Soaking sunflower seeds, which will be transformed into a cheese sauce for dinner tonight, this is when vegan/plant-based eating becomes fun and like my very own science experiment in the kitchen.
This was a simple spinach, ginger, coconut milk, banana, agave syrup and freshly juiced grapefruit smoothie that tasted so divine I don’t know how I couldn’t have it every day…
I know that cardiovascular exercise improves the cognitive function of the brain, but does it help the ADHD brain, which has trouble with executive function—the management of various processes in the brain like reasoning, problem solving, working memory and planning—and how to regulate its neurotransmitters to produce proper levels of feel-good hormones and chemicals? Obviously, any action that floods the brain with more dopamine, a hormone-neurotransmitter my own brain can’t seem to keep enough of in order to stop the potential to bite someone’s head off for daring to interrupt me at work or in the middle of a really good book, is a positive step. Is it enough, though, that I can incorporate the potential to wean myself off of medications or at least my iron-grip reliance on how much it’s recently improved my life at work and at home?
One thing I struggle with is how to keep the motivations going to do the things that make me feel better and keep me on the path to discovery. I make plans (and usually abandon them halfway through); I write lists (and lose them in my workbag); I create folders full of reminders of my talent when I need to. All of this, to keep my self-esteem at a level high enough to force that essential forward progress, and not create another setback. Except now I have to take myself to task for not keeping the one New Year’s resolution that ninety-nine percent of us end up dropping in frustration?
To remember how much better I operate at a 9-5 corporate job (someday that will be in my rearview mirror, I promise), after a run at the gym during lunchtime, works if I schedule it as though it’s time to take my medicine. It is much more uncomplicated to frame it in that way because it becomes necessary to exist and be okay with where I am in my work life. I can’t forget to take my medicine no matter how a meeting unexpectedly comes up or if I’m running behind on a project or get caught up on a phone call.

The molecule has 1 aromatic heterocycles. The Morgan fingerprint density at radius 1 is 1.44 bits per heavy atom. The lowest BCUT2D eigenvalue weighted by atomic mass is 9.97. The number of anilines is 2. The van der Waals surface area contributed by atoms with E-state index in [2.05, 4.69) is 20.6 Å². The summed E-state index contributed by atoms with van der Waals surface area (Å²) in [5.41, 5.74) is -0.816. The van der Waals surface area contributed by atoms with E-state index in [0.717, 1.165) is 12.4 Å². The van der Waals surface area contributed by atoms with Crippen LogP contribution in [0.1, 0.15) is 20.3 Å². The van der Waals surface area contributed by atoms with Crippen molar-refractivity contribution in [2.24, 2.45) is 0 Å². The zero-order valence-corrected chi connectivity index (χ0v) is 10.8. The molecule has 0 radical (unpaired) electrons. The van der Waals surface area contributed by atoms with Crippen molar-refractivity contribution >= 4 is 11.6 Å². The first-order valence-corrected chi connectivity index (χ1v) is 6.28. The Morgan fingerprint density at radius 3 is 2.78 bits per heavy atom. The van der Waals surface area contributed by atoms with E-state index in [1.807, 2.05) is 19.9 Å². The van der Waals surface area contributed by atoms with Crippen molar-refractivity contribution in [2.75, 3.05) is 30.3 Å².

The only thing that stops me from this lunchtime workout turning ritual is how long it takes me to remember how important it is. My brain needs a zap every 30 minutes or so and if I have trouble wading out of the morning coffee or the dip into last night’s television recaps, the delay to my workday is inevitable. I set a timer in the schedule tool on my phone to keep that zap on the visual level; anything that will shake me out of my reverie to keep on task and continue on with my day.
Any article that discusses the benefits of exercise makes sure to point out that it is a natural anti-depressant and anti-anxiety agent. These are two things I struggle with, and to think that it also helps with my ADHD, again, should be and will be seen as a gift to my very special brain.
This starts the experiment, as I’m currently in between medications to try and find something that not only works a little bit better than my previous one, but that doesn’t leave me broke after refills each month.
As it often happens, I need inspiration at work. It isn’t for artistic purposes or even for projects that I’m working on, but to just get me through the day in this very strict, corporate, 9-5 world that doesn’t allow my brain to flex its strengths all too often.